Government figures show that 315 child trafficking victims were rescued by police across Peru last year - up from 117 in 2016.
Seven trafficked women were rescued in the latest police operation, a dawn raid on bars in Madre de Dios in July.
“Even though the government has made progress, we need to go beyond the raids,” said Rosario Lopez, lead prosecutor and head of the attorney general’s victims’ and witness unit.
“We’re not tackling the problem radically, with strategies that can also attack the structural causes, like poverty and lack of opportunities,” Lopez said.
Judges need to receive more training to better understand human trafficking, she added.
“There’s a huge lack of empathy and awareness about trafficking,” Lopez said.
Child sexual exploitation is also driven by a widespread superstition among miners that having sex with a girl - especially a virgin - brings them good luck.
They believe it can protect them from the dangers of going deep into mines and tunnels, or bring them more luck in finding gold.
“Miners inherit these myths and turn them into beliefs,” said Carmen Barrantes, a researcher and trafficking expert for children’s charity Terre des Hommes.
“They think, ‘If I have sex with a girl, I’ll have more gold.’ They are convinced it will work,” she said.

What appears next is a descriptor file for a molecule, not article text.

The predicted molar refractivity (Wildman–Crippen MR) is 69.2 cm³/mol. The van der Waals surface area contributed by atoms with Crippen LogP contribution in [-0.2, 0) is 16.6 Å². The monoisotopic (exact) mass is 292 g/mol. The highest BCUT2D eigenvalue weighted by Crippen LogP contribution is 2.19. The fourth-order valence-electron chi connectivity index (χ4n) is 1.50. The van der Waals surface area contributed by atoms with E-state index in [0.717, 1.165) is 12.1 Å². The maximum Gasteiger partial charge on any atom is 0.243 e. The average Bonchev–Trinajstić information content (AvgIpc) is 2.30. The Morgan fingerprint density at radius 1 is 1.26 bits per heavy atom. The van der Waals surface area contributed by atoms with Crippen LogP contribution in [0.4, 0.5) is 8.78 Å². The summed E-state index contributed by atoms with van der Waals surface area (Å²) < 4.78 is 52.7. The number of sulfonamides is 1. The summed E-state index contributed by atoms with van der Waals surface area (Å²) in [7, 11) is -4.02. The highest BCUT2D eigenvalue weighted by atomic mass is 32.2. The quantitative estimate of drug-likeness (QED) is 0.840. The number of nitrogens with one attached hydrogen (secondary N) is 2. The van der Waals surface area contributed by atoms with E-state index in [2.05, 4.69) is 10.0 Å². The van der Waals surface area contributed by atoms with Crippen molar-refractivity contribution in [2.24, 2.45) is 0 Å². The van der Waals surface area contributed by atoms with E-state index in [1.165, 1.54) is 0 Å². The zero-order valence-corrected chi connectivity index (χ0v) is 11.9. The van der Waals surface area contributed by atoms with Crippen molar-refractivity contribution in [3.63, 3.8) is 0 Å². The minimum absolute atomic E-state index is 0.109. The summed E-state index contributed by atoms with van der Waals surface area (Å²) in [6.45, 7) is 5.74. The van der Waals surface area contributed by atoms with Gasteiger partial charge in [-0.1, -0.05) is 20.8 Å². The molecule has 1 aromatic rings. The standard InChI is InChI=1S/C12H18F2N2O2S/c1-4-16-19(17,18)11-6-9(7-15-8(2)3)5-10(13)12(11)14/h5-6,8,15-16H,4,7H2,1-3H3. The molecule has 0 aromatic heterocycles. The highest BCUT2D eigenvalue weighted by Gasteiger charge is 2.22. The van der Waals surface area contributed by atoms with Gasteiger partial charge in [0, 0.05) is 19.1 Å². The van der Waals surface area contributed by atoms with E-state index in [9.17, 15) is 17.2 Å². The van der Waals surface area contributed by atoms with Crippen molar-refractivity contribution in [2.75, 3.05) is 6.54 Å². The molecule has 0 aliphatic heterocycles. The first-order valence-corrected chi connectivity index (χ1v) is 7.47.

About 100 miles (161 km) away in La Rinconada, the world’s highest settlement, which is nestled in snow-capped mountains on the frontier with Bolivia, lies another center of illegal gold mining.
Women and girls in bars often start working as “ficheras” - derived from the slang word for bottle cap - ficha - a job that entails sitting alongside miners and encouraging them to drink.
For every drink sold, ficheras get paid a small amount, and those who sell the most are often singled out by bar owners for sex work.
“If they comply, they are well-treated. They start by telling them they are pretty, they train them on how to entertain miners. They buy them clothes, which later becomes a debt they owe,” Barrantes said.
Antonio, a veteran miner, says most bars have small rooms in the back that customers use, while a red-light bulb hangs outside brothels.
“You find something for every taste - naked women, women wearing traditional skirts or jeans,” said Antonio, who declined to give his surname.
“Those who have just arrived are the expensive ones, they can be 12 or 13 years-old, brought here for good luck.”
Gabriela Chipana, 16, who was born and raised in La Rinconada and works part-time at her mother’s restaurant, said there are few options for girls to have a decent job.
Most of her friends have dropped out of school and some became pregnant, or “got involved with the wrong people,” she said.
Despite the odds, she has managed to remain in school, and has resisted numerous offers from a neighbor of well-paid work in a local bar.
“All I do is go from school to work, but this is no place for a teenager,” she said. “I hope I can leave soon. I have no future here.”
Writing by Anastasia Moloney @anastasiabogota, Editing by Jared Ferrie. Please credit the Thomson Reuters Foundation, the charitable arm of Thomson Reuters, that covers humanitarian news, women's rights, trafficking, property rights, climate change and resilience. Visit news.trust.org